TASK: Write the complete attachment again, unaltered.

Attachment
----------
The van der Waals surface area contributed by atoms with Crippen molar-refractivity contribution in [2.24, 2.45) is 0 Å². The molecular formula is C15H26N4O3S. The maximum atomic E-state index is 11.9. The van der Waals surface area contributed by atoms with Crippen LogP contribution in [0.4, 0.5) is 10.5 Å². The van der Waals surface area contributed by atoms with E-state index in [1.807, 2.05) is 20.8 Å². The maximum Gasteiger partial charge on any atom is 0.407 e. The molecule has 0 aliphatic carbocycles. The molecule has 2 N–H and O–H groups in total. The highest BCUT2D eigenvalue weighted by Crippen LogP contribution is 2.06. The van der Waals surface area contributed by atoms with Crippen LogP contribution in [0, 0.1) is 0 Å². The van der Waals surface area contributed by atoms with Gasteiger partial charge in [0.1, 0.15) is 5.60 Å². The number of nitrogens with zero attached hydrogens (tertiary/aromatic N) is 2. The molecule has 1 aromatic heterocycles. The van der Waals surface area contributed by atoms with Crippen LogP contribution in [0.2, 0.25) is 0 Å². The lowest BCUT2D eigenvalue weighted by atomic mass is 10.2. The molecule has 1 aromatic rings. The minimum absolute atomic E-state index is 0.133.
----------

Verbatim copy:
The van der Waals surface area contributed by atoms with Crippen molar-refractivity contribution in [2.24, 2.45) is 0 Å². The molecular formula is C15H26N4O3S. The maximum atomic E-state index is 11.9. The van der Waals surface area contributed by atoms with Crippen LogP contribution in [0.4, 0.5) is 10.5 Å². The van der Waals surface area contributed by atoms with E-state index in [1.807, 2.05) is 20.8 Å². The maximum Gasteiger partial charge on any atom is 0.407 e. The molecule has 0 aliphatic carbocycles. The molecule has 2 N–H and O–H groups in total. The highest BCUT2D eigenvalue weighted by Crippen LogP contribution is 2.06. The van der Waals surface area contributed by atoms with Crippen LogP contribution in [0, 0.1) is 0 Å². The van der Waals surface area contributed by atoms with Gasteiger partial charge in [0.1, 0.15) is 5.60 Å². The number of nitrogens with zero attached hydrogens (tertiary/aromatic N) is 2. The molecule has 1 aromatic heterocycles. The van der Waals surface area contributed by atoms with Crippen LogP contribution in [0.2, 0.25) is 0 Å². The lowest BCUT2D eigenvalue weighted by atomic mass is 10.2. The molecule has 1 aromatic rings. The minimum absolute atomic E-state index is 0.133.